Protests in Tunisia and Egypt

Image source: Al Jazeera


The North African world is experiencing major society upheavals. The population of Tunisia and Egypt rose against dictators and controlling governments in the past couple of months.

Tunisia was the country that launched this moment of important changes. In December 2010, Tunisians started to protest and strike in front of government buildings. They were asking President Zine al-Abidine Ben Ali to hand his powers back to the country. Ben Ali took the head of the government during a bloodless palace coup in 1987, declaring President Bourguiba mentally ill, and won the presidential elections in 1989. He has been ruling the country with the support of his party the RCD and he has kept tight control of the media and the opposition parties for the last 23 years.

It is believed that the protests were sparked by the Tunisians’ exasperation over food inflation, unemployment and corruption, when twenty-six-year-old, college-graduated and unemployed Mohamed Bouazizi, set himself on fire after being stopped by the police for selling fruits and vegetables illegally in the streets. The demonstrations lead to the president exile on the 12th of January. The country was left with a provisional government under Prime Minister Mohammed’s governance.

Tunisia’s protest spread and in January 2011, Egypt followed its example. Egyptians went in the street and demanded President Hosni Mubarak to peacefully leave the government. Like his counterpart in Tunisia he has been in power for nearly 30 years, and has kept the country under emergency laws, giving himself and the government more and more power and control over the media and civil liberties.

The protests are entering their third week now and Mubarak is still in power. He announced he would not run for the next elections in September and that if he had to leave now “there will be chaos” in the country… Egypt is already experiencing the harsh consequences of the long lasting protests; the BBC said in a recent article that the economy was losing $310m a day.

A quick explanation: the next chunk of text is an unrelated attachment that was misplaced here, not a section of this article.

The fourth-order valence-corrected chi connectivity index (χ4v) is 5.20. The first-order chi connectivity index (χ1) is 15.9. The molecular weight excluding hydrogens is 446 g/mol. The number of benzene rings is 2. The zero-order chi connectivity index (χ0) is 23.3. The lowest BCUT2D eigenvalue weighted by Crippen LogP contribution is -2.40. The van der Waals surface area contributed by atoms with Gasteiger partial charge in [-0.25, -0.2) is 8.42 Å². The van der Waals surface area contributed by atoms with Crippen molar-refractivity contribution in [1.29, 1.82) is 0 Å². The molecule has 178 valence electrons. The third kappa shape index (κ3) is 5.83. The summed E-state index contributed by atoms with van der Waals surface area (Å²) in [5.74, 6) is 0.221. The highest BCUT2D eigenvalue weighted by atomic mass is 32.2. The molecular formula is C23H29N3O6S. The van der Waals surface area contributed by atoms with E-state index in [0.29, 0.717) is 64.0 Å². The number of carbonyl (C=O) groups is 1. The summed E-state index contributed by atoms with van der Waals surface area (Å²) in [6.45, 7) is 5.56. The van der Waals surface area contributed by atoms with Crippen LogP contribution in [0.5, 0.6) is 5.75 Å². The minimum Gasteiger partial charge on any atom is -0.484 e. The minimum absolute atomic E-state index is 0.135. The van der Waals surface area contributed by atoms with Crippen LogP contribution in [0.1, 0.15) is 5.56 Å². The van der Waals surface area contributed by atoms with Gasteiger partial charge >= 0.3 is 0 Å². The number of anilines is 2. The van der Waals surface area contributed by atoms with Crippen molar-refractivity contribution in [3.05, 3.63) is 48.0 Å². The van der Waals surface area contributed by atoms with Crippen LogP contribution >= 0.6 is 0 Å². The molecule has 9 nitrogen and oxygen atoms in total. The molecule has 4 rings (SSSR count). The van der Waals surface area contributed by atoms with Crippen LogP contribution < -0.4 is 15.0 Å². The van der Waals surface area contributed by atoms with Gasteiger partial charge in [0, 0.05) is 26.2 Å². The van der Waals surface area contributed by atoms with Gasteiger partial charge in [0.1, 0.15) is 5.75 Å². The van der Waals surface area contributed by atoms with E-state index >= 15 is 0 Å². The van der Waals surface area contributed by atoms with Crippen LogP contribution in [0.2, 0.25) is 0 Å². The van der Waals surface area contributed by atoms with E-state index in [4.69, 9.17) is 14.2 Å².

In both countries the protest started peacefully but the strong reaction of armed forces and the government’s inaction led to more violent results.

The number of victims during the Tunisian clashes amount to 200 people, and in Egypt the Human Right Watch researchers count over 297 victims.

As demonstrations escalated, Tunisia saw the protests turning violent: demonstrators demanding all members of the former government to be excluded from the interim government. In Egypt protesters started attacking official buildings a week after the police open fire during demonstrations and killed 30 people.

No social revolution ever went bloodless. History is being written at this very moment before our eyes. This year 2011 will mark an historical climax for these countries that have for too long been under the control of colonialists or dictators.

Will the protests lead to democratic and fair governments? Rome was not build in one day neither was democracy. The protests could either leave the countries in a worse condition or on the contrary mark a fresh start.


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